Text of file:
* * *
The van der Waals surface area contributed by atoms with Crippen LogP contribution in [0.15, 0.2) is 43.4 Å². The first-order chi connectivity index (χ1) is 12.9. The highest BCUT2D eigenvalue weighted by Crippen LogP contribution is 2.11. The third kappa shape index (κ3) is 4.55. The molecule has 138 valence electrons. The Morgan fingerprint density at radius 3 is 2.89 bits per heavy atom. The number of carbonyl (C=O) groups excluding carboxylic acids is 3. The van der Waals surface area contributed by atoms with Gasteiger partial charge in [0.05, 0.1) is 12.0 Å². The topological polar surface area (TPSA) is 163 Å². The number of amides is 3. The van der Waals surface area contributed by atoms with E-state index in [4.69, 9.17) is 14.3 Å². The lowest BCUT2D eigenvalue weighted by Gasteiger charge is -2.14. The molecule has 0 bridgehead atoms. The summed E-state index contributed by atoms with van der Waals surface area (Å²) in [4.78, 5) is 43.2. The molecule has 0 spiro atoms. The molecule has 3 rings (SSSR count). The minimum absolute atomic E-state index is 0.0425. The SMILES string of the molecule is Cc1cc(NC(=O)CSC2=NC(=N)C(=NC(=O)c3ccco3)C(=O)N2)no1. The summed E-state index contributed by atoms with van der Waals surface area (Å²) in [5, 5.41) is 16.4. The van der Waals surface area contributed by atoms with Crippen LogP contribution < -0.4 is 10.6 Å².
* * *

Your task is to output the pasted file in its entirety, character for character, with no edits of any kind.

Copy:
The van der Waals surface area contributed by atoms with Crippen LogP contribution in [0.15, 0.2) is 43.4 Å². The first-order chi connectivity index (χ1) is 12.9. The highest BCUT2D eigenvalue weighted by Crippen LogP contribution is 2.11. The third kappa shape index (κ3) is 4.55. The molecule has 138 valence electrons. The Morgan fingerprint density at radius 3 is 2.89 bits per heavy atom. The number of carbonyl (C=O) groups excluding carboxylic acids is 3. The van der Waals surface area contributed by atoms with Gasteiger partial charge in [0.05, 0.1) is 12.0 Å². The topological polar surface area (TPSA) is 163 Å². The number of amides is 3. The van der Waals surface area contributed by atoms with E-state index in [4.69, 9.17) is 14.3 Å². The lowest BCUT2D eigenvalue weighted by Gasteiger charge is -2.14. The molecule has 0 bridgehead atoms. The summed E-state index contributed by atoms with van der Waals surface area (Å²) in [4.78, 5) is 43.2. The molecule has 0 spiro atoms. The molecule has 3 rings (SSSR count). The minimum absolute atomic E-state index is 0.0425. The SMILES string of the molecule is Cc1cc(NC(=O)CSC2=NC(=N)C(=NC(=O)c3ccco3)C(=O)N2)no1. The summed E-state index contributed by atoms with van der Waals surface area (Å²) in [5, 5.41) is 16.4. The van der Waals surface area contributed by atoms with Crippen LogP contribution < -0.4 is 10.6 Å².